What's Cooking With Kim O'Donnel
Tuesday, January 8, 2008; 12:00 PM
Calling all foodies! Join us Tuesdays at noon for What's Cooking, our live online culinary hour with Kim O'Donnel.
A graduate of the Institute of Culinary Education (formerly known as Peter Kump's New York Cooking School), Kim spends much of her time in front of the stove or with her nose in a cookbook.
Kim O'Donnel: Hola! And Happy New Year! 2008 marks the 10th year of What's Cooking, which launched in January of 1999. In celebration of this online milestone, I'm planning to host an anniversary special sometime this month. It's been three weeks since we chatted, so there's much to catch up on. How were the holidays? Did you make any interesting New Year's culinary determinations? Spill it -- and let's do this thing.
Clueless Bride: Hi Kim,
I'm getting married this summer and am in the process of registering for wedding gifts. I like to cook a lot and am pretty good at it (I think). I've been making do with the pots and pans I bought as a poor graduate student and it's turned out fine. Now that it's time for a cookware upgrade, I'm having trouble figuring out what to buy that is quality cookware, can easily be cleaned, and will last a long time. Do you have any suggestions? I know I'll need one stainless steel set and probably another nonstick set -- any suggestions would be great.
Thanks and I love your chats, hope you will answer my question!
Kim O'Donnel: I would recommend NOT registering for whole sets but rather picking pieces from different brands that speak to you. Since the world is your wedding registry oyster, I'd ask for some enamel-coated pieces from Le Creuset that will go with you to the grave. I'm not a fan of anodized cookware, but others are. Certainly they can weigh in -- and I'm sensing a blog post. But really, sets can be limiting even though they give you a feeling of completeness. You'll want a deep pot for soup, a medium saucepan, a cast-iron skillet, a nonstick skillet, a pot for pasta. What else folks?
Green Curry Paste: Hi Kim,
Like you, was hankering for some Thai curry the other night and bought some green curry paste. Was wondering if there are other recipes I can use the paste in besides curry, keeping the heat level to a medium. Thanks!
Kim O'Donnel: Good question. Off the top of my head, no, but that doesn't mean it's impossible. You want something to mellow out the curry paste. Well, now that I think of it, you could use it in a marinade --mixed with oil, citrus, maybe some soy or fish sauce...would be great for marinating a big pork roast or beef tenderloin...
Yay! You're back!: So for the holidays, my boss gave me a big basket of gourmet goodies, including white truffle oil. I LOVE truffle oil, but I'm not sure what to cook with it. I am perfectly happy simply drinking it, believe me, but I'd like to incorporate it into a recipe at least once. Can you help me?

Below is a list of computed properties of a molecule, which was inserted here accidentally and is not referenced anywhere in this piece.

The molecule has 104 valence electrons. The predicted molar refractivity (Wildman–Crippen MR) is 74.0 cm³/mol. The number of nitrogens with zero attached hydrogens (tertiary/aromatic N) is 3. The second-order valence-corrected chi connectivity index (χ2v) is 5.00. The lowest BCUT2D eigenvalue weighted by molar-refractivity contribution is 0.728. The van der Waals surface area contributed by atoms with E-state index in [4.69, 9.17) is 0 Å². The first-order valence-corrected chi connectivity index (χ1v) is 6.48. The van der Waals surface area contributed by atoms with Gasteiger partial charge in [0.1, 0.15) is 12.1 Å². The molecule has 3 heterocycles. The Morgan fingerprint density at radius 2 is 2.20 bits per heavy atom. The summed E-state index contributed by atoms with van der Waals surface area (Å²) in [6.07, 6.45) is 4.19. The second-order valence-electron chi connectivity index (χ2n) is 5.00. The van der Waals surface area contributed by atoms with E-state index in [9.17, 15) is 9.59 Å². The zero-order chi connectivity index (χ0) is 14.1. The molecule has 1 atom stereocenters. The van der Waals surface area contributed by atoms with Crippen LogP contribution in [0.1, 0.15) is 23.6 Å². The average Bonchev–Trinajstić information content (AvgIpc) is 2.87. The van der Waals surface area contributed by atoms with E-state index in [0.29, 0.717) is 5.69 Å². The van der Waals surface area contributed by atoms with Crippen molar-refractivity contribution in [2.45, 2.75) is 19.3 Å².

Kim O'Donnel: Truffle oil should not be heated. Use it raw, spritzed over rice, risotto, on top of a salad, over sauteed mushrooms. And use sparingly. It's also interesting for dipping cheese.
Boston, Mass.: Hi Kim,
I got a new cookbook for Christmas and it focuses on quick and healthy recipes. There was one I wanted to try -- a chicken in red wine sauce that sounds really yummy until I got to the cooking instructions. They want me to do the whole thing in the microwave! Is it safe to cook chicken that way? Basically they have me putting together a kind of casserole marrinade with all the ingredients in a microwave safe container covered with cling wrap with air holes.
Maybe not the most gourmet way to cook but I'm willing to try it unless you think this is a crazy idea.
Kim O'Donnel: Hey Boston, I appreciate the microwave for certain tasks -- mostly for defrosting -- so I'm less than enthused about cooking your chick this way. It might be fast, but it keeps you from actually cooking. You're not really connecting with the food this way. What would be so bad about taking the recipe and putting in a 350-degree oven?
Takoma Park, Md.: Happy New Year! We tried to make Angel Food Cake last night but used whole wheat pastry flour instead of cake flour and the results were a little flat. Can pastry flour ever substitute for cake flour? Would the whole-wheatiness of the flour affect anything? Thanks!
Kim O'Donnel: Pastry flour can def. work as a sub for cake flour, yes. But what I want to know is how far you whipped your whites?? This may be the culprit.
For cluess bride:: We just got married in August and I agree with your advice -- just register for what you need not entire sets. You likely don't want the whole set and it's more friendly to your guests to register for pieces. Go through your kitchen and identify any piece you might want to upgrade -- people want to give you presents so let them! When are you going to spring for a nice KitchenAid mixer yourself?
I personnally recommend registering with cooking.com through the I Do Foundation ( I Do Foundation). They have a huge selection and 8 percent of what guests spend will go to the charity of your choice.
Kim O'Donnel: Thanks. Great suggestions here.
Kitchen Bride: I would ask for some really good-quality knives....
P.S. Kim, can you tell us again how to roast brussels sprouts?
Kim O'Donnel: Knives are an excellent idea if you try them on ahead of time and specify what you want.